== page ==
Cancún's local economy is based heavily around the services sector, as travel and tourism are the city's main sources of income. Cancún has long been a popular tourist resort, first with travelers from the USA, and now with people from all over the world. In fact, Cancún is now Mexico's leading tourist resort, and as a result has the strongest economy of all the Mexican coastal cities. This means that most of the people working in Cancún are employed in the service sector, primarily in hospitality roles in hotels, bars, restaurants, or tourist attractions. Another major employer in the city is Cancún International Airport, which is the largest international airport in the region. The booming tourist sector has also had a positive effect on the construction industry, which is the city's second largest sector in terms of economic output. Expatriates working in Cancún tend to be employed in senior or management roles in hospitality or construction. There is also an increasing call for English teachers in the city.
Expatriates wanting to work in Cancún will need a work permit in order to do so. Gaining a permit work in Cancún can be difficult, as due to high unemployment, the Mexican government has put in place strict rules regarding the employment of foreigners. In order to apply for a work permit, you must have already secured work in Cancún, and your prospective employer must be able to confirm that no Mexican is able to fill the role you will be taking. As a result, it can be hard to obtain a work permit for non-specialized roles, but there are many expatriates working in Cancún in technical or management positions. Work permits for Cancún are usually temporary, and may be tied to the length of your employment contract. For more information about how to apply for a permit to work in Cancún, you should contact your local Mexican embassy or consulate.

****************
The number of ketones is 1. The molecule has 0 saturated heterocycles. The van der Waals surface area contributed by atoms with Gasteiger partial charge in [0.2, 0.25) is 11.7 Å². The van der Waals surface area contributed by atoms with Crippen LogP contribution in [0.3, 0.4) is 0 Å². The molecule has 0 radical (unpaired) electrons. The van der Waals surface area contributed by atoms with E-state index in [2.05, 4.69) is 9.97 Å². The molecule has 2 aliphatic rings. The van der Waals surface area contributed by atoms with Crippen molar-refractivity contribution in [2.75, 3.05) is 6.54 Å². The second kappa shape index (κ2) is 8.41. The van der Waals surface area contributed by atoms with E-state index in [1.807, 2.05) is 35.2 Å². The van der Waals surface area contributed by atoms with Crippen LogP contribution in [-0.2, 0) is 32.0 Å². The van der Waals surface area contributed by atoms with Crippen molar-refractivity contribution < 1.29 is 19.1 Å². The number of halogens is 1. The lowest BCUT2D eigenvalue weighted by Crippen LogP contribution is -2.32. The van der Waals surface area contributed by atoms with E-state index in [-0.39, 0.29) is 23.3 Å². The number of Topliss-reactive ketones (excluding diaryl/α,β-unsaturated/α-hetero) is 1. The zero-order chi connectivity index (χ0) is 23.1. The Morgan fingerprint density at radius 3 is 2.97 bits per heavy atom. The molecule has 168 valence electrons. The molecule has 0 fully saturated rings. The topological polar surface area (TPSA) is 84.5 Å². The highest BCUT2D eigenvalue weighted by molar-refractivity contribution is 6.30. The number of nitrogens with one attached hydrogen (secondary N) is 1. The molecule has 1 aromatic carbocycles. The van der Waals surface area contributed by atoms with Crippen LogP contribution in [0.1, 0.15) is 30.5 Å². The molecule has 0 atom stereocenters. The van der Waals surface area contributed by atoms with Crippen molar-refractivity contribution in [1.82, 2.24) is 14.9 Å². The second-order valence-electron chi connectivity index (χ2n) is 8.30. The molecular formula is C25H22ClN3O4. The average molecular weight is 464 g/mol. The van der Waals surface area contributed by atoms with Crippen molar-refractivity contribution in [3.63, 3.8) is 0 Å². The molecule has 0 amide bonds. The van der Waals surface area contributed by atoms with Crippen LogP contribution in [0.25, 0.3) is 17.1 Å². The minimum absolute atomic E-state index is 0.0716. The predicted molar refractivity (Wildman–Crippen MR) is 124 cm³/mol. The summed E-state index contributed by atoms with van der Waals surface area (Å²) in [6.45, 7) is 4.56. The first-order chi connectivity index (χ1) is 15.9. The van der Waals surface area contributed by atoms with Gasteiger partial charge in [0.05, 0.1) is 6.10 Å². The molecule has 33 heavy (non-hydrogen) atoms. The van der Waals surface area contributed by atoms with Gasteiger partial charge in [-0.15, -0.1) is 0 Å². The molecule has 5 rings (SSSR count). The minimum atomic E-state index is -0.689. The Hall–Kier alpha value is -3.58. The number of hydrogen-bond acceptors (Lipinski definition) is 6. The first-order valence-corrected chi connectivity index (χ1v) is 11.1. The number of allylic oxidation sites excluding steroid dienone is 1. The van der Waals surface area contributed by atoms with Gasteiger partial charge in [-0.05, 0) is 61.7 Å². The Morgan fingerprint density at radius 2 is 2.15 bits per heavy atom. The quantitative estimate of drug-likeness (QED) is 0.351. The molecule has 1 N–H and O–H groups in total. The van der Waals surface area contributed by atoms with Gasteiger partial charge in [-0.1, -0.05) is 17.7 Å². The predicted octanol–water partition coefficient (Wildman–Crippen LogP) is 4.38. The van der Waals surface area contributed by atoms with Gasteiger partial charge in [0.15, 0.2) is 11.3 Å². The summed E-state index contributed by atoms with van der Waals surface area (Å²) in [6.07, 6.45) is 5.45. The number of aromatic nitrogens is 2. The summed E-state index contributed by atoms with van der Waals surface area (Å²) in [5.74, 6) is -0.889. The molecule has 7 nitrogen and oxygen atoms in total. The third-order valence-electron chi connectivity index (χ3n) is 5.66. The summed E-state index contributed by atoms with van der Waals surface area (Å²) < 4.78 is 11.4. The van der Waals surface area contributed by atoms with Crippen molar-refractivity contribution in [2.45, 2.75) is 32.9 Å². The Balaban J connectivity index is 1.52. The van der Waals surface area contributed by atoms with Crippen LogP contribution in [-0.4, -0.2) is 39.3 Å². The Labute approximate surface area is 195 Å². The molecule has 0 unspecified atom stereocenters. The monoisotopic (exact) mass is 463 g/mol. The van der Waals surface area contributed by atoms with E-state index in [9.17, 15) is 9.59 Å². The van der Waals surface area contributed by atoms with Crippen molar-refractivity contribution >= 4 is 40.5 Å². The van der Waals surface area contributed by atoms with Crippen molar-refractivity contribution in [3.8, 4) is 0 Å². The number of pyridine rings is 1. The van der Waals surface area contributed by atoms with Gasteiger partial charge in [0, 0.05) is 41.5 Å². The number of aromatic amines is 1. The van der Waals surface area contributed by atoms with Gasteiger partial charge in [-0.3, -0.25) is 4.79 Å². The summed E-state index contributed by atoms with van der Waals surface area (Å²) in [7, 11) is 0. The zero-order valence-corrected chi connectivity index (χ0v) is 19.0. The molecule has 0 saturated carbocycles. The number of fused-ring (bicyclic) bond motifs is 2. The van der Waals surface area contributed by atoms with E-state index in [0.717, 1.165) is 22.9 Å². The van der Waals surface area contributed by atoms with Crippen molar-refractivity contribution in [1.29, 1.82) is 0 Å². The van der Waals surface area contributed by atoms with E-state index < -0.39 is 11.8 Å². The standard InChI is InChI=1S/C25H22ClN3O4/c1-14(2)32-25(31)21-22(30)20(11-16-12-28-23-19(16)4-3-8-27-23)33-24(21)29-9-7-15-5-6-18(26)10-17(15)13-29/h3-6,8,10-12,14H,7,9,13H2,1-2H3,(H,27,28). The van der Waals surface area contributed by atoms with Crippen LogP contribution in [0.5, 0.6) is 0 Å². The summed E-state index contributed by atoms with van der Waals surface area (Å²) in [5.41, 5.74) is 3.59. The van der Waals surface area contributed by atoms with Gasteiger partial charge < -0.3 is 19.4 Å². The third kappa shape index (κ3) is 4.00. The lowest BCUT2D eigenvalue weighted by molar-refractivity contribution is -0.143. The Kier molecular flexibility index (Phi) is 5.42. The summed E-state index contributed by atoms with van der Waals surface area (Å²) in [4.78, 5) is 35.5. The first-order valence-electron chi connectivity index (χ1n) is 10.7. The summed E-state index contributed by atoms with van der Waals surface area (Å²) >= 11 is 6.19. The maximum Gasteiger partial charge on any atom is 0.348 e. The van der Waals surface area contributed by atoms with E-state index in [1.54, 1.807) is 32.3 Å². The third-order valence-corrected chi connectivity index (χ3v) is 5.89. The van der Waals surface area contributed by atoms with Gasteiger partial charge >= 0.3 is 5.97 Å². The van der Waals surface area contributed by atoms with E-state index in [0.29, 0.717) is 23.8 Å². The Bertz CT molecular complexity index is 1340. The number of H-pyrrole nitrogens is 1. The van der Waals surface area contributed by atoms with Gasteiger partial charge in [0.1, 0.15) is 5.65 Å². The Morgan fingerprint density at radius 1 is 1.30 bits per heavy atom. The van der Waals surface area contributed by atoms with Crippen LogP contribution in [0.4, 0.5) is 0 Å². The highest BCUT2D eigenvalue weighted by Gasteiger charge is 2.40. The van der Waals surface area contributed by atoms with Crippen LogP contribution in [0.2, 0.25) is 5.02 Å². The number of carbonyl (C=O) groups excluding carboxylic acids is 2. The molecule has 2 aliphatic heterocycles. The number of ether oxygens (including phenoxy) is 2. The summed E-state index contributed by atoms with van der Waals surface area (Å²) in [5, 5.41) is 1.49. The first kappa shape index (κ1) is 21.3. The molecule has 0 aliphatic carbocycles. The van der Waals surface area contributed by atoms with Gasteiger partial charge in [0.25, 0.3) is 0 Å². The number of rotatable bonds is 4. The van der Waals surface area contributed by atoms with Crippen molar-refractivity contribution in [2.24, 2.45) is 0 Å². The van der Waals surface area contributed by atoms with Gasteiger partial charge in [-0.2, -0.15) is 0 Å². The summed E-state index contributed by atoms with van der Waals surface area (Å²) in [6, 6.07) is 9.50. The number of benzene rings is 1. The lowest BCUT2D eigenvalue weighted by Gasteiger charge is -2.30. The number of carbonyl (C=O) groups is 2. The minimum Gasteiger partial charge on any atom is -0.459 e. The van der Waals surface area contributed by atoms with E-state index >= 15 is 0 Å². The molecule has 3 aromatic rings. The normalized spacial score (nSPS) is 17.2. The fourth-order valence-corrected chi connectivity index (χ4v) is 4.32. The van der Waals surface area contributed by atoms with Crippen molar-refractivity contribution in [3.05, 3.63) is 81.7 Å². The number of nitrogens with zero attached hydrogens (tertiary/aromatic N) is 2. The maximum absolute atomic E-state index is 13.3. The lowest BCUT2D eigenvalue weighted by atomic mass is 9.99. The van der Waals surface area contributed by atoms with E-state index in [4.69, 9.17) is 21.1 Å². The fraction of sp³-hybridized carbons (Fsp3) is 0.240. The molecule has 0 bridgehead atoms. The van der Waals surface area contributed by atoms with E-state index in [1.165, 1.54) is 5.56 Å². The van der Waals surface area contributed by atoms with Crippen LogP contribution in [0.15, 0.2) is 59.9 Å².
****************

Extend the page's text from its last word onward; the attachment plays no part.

Expatriates working in Cancún will be required by law to pay income tax on their earnings. The income taxation system in Mexico distinguishes between residents and non-residents on the basis of whether or not your primary home is based in Mexico. If you classify as a resident, you will be required to pay income tax at Mexican rates on your worldwide income; as a non-resident, you will only pay tax at Mexican rates on your Mexican income. Mexico has a progressive, sliding scale system, which means that your total income for the fiscal year will determine how much income tax you will be required to pay. The income taxation rates for expatriates living in Cancún in 2014 were as follows: